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I think Yourpaceormine hit it on the nail. Gaming is like climbing was: it is very hard to get into without a certain amount of equipment and, crucially, someone taking you in hand and teaching you how. And because most of the gamers are white guys, it tends to stay that way.

That won’t change until the gaming equivalent of climbing centers starts up. That’s not GW stores, although they do a good job of recruiting: that’s stores that actively promote diversity because it is good for the pocketbook.

I saw this happen in Brazil. Devir jump-started the gaming scene from almost nothing. Back in the early 1990s, the only people who played were kids whose parents worked overseas. The scene was aggressively white, male, and very upper class.

Devir knew it couldn’t make money unless it turned gaming into a democratic scene. They hired Alexandre Bubel and me to do exactly that. For about seven years, we had open shop gaming all day every friday and saturday. We’d also run games at schools, in shopping centers, at fairs… everywhere. This was mostly RPGs, but we’d use minis to illustrate and draw people in and most of the scenarios had battles.

Well, the numbers of PoC  playing almost immediately began to reflect the venues we played in and given that Brazil is about 60% PoC… It was still more white than not, because gaming is still middle class and not too many games were going on in the favelas, but it got very diverse compared to the U.S. and Britain.

As for women, we heavily recruited girls to become game masters. We ran all girl tables. We had girls do painting workshops. (Where we’d also encourage the kids to look around at all the skin colors of the people in the shop and paint miniatures realistically.) Crucially, about this time, adult-oriented roleplaying games like Vampire came out in Portuguese and those really appealled to the girls. Our gaming scene very quickly became around 30% women.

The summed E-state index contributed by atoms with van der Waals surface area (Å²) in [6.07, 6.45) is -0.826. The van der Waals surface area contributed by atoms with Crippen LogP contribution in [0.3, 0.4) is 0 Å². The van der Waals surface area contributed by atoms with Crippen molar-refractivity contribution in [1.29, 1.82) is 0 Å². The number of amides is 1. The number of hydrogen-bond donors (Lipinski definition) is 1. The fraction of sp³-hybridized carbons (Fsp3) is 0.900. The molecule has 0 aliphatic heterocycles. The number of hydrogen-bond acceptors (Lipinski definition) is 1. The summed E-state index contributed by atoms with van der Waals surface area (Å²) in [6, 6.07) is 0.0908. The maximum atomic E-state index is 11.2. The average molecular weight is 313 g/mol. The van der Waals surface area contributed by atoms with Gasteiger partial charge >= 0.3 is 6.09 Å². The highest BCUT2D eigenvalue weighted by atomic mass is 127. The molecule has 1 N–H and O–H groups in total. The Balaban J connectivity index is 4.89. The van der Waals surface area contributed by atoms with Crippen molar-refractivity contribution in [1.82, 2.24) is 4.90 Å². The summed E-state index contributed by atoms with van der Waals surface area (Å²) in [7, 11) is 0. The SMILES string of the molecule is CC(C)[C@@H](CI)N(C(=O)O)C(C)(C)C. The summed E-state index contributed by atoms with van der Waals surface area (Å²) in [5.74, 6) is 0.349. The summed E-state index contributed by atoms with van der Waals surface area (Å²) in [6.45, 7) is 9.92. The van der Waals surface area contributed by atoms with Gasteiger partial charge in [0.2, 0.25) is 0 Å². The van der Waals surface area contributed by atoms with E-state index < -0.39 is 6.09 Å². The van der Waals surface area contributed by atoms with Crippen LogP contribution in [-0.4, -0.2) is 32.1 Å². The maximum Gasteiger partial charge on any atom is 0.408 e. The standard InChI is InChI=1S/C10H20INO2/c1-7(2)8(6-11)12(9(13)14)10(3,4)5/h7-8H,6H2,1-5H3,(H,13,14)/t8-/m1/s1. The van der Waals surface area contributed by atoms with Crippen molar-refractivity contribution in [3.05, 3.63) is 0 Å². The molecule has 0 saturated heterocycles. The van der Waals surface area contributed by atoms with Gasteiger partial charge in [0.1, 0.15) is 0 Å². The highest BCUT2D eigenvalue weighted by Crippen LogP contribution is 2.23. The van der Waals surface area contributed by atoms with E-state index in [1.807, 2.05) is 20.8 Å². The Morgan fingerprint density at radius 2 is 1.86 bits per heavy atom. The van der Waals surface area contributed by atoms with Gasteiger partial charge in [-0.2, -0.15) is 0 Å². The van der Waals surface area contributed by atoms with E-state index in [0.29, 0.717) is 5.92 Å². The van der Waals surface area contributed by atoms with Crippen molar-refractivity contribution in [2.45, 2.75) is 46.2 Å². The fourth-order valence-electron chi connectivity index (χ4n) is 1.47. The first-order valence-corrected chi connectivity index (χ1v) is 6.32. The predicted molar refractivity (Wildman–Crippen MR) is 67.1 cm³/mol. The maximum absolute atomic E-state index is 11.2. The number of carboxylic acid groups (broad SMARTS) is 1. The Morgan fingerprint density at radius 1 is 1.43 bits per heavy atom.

My take away from all this is that affirmative action is needed to open gaming up. A small amount of diversity will “just happen”, but you really need what Annie Norman is doing: games for girls, say, front and center at cons, with neat female minis that look like that chick from Vikings, say, and not cheesecake on high heels. You need to get gaming into public schools.

One of the things that I am most proudest of is that my colleague Silvio Compagnoni Martins (who once saved Dave Arneson’s life, but that’s a different story) took gaming into the favelas.

We found out that there was this group of kids who lived in a Rio favela and who had made a scale model of it out of bricks and trash. They used toys to recreate the gun battles in the favela and also to tell its stories. It was very cool, because they were publically talking about stuff the media wouldn’t show, in very detailed and graphic fashion. So Silvio took them some sets of GURPS and some minis, taught them the rules and how to paint, and the kids began incorporating all this into their play. They are still going strong, although most of them are adults now.

So I don’t even think it is “objectionable” material that turns people off from gaming, but rather the way it is portrayed. You probably could do a Scarlet Heroes game with a lot of kids whose grandparents were black and African: just let THEM make up the stories and do the game.

We get slapped around, but we have a good time!